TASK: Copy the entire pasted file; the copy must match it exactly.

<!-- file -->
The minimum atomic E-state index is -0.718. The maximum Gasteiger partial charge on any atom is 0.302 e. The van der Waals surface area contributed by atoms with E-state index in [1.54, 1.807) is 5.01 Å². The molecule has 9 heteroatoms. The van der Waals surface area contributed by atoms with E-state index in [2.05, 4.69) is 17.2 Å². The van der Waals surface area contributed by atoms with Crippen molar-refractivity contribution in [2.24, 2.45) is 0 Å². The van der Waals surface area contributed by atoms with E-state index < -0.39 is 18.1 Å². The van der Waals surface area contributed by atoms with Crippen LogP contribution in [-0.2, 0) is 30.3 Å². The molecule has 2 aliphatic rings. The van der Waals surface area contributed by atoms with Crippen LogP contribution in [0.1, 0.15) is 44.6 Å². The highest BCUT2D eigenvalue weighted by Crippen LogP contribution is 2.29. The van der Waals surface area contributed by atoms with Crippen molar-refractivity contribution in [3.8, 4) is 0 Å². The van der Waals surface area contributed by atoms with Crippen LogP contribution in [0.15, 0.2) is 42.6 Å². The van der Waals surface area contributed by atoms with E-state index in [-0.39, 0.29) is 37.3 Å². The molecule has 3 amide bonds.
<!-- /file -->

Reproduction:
The minimum atomic E-state index is -0.718. The maximum Gasteiger partial charge on any atom is 0.302 e. The van der Waals surface area contributed by atoms with E-state index in [1.54, 1.807) is 5.01 Å². The molecule has 9 heteroatoms. The van der Waals surface area contributed by atoms with E-state index in [2.05, 4.69) is 17.2 Å². The van der Waals surface area contributed by atoms with Crippen molar-refractivity contribution in [2.24, 2.45) is 0 Å². The van der Waals surface area contributed by atoms with E-state index < -0.39 is 18.1 Å². The van der Waals surface area contributed by atoms with Crippen LogP contribution in [-0.2, 0) is 30.3 Å². The molecule has 2 aliphatic rings. The van der Waals surface area contributed by atoms with Crippen LogP contribution in [0.1, 0.15) is 44.6 Å². The highest BCUT2D eigenvalue weighted by Crippen LogP contribution is 2.29. The van der Waals surface area contributed by atoms with Crippen molar-refractivity contribution in [3.8, 4) is 0 Å². The van der Waals surface area contributed by atoms with Crippen LogP contribution in [0.15, 0.2) is 42.6 Å². The van der Waals surface area contributed by atoms with E-state index in [-0.39, 0.29) is 37.3 Å². The molecule has 3 amide bonds.